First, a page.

Netanyahu forms government with no votes to spare

In March, Prime Minister Benjamin Netanyahu won a decisive victory at the polls. Yesterday, he announced that he had finally scraped together a coalition of 61 Knesset members — the bare minimum required — with which to govern.

What happened? In essence, Netanyahu was unable to persuade either of two big party bosses to back him.

Avigdor Lieberman of the right-oriented Yisrael Beytenu (Israel Is Our Home) party leader has served as Netanyahu’s foreign minister. But he decided that his party’s interests and/or his own are better advanced outside of the government, for now.

Yitzhak Herzog of the left-leaning Zionist Union party could have signed on with Netanyahu to form a coalition government. Reportedly, he offered the foreign affairs portfolio to Herzog, but a deal could not be reached because Netanyahu insisted that his longtime rival Tzipi Livni be left out of the coalition. Whether Herzog really wanted a deal is open to debate.

In the end, Netanyahu turned to Naftali Bennett and his Bayit Yehudi (Jewish Home) party. The sticking point here was its demand that the controversial Ayelet Shaked be named justice minister.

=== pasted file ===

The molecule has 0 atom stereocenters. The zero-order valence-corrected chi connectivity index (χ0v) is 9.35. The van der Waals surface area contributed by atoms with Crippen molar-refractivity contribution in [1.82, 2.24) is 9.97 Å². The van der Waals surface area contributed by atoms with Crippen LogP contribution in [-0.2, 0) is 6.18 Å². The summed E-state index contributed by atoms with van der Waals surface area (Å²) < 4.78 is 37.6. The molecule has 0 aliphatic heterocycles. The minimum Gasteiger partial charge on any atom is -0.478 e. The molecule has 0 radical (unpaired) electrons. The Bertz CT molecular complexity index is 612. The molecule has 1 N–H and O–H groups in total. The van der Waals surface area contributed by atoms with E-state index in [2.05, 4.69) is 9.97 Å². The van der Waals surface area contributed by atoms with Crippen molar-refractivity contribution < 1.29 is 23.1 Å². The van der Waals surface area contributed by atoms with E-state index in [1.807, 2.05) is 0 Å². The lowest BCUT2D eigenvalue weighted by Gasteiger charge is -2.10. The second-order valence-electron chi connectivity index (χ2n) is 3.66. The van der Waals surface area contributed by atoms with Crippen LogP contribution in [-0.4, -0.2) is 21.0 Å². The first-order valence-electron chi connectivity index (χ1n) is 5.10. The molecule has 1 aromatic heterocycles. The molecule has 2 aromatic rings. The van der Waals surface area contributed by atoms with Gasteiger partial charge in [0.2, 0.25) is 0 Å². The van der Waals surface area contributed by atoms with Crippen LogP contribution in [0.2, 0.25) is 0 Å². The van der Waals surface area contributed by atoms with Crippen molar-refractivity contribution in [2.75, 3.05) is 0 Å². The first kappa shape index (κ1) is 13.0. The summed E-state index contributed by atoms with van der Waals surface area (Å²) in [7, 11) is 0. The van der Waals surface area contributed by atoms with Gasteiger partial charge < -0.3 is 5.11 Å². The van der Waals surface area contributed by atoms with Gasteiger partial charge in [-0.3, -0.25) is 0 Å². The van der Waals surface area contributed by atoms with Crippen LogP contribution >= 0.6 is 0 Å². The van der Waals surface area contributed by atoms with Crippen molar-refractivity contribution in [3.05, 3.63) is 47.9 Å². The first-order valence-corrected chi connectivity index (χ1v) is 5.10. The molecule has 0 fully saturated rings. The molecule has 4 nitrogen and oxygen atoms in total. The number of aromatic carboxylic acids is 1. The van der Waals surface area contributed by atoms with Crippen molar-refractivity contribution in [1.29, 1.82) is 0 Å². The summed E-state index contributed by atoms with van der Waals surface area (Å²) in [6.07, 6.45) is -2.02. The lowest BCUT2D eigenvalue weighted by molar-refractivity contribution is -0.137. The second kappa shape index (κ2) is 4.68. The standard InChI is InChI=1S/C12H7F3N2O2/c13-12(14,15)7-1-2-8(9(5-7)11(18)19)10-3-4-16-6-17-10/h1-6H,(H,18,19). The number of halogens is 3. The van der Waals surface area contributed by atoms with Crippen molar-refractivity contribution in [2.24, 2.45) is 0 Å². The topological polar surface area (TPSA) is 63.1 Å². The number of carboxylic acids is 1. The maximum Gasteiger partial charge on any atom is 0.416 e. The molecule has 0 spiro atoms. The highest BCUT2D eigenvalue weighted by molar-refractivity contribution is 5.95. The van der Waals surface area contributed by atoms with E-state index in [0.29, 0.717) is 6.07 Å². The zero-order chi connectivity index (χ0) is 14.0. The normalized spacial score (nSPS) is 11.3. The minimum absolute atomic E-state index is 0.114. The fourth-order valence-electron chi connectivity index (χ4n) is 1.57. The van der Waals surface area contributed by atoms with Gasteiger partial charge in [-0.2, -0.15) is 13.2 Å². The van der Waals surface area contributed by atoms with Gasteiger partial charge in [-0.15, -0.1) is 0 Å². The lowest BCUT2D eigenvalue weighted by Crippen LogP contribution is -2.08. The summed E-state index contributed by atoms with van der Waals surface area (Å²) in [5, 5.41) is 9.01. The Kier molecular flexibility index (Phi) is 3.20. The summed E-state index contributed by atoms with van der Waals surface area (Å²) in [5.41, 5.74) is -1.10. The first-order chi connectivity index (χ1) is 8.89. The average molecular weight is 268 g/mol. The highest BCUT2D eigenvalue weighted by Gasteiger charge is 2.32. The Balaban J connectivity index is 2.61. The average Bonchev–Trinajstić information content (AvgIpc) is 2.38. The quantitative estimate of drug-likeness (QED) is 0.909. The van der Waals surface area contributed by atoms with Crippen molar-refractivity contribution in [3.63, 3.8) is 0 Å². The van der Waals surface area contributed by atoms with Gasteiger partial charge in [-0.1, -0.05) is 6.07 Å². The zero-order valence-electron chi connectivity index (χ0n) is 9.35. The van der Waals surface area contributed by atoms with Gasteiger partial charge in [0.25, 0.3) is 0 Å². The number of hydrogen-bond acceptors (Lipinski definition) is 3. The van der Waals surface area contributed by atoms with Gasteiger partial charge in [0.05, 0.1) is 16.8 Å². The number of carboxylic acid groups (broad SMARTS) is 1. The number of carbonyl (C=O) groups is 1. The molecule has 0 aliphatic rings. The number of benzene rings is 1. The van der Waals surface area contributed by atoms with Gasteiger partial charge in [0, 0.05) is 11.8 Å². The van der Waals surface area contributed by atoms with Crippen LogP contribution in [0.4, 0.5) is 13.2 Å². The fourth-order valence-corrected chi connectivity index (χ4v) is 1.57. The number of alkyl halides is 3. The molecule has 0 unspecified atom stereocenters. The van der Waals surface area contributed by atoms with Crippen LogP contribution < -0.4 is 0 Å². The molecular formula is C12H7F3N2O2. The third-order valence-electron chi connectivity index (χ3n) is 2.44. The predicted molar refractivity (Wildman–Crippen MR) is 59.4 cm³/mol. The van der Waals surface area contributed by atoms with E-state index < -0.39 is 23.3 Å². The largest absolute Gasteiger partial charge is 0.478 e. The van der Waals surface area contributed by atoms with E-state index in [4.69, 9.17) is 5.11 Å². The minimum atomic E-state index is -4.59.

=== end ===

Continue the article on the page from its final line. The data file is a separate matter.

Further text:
Formerly a software engineer for Texas Instruments and an office director for Netanyahu, the 39 year old Shaked is a strong opponent of illegal immigration from Africa to Israel. She incurred the wrath of Turkey’s Prime Minister Erdogen by posting on Facebook a strongly-worded article denouncing those who stand behind terrorists, including their mothers, and arguing that it is justified to bomb civilians when they give shelter to “evil.”

In a recent poll conducted by the Israeli Society of Plastic and Aesthetic Surgery, Shaked was named best looking member of the Knesset, beating out a former fashion model.

With a mere one-vote majority, Netanyahu’s new government will clearly be vulnerable. In theory, if he loses the support of just one Knesset member, the government could fail.

In practice, Netanyahu might be able to bring in substitute members through deals with Herzog or Lieberman. Moreover, as things stand now, Netanyahu would likely win a new election. This minimizes the prospects that he will be forced to call for one.

The political landscape undoubtedly will change over time, but so too, perhaps, will the calculations of those who resisted joining Netanyahu’s government.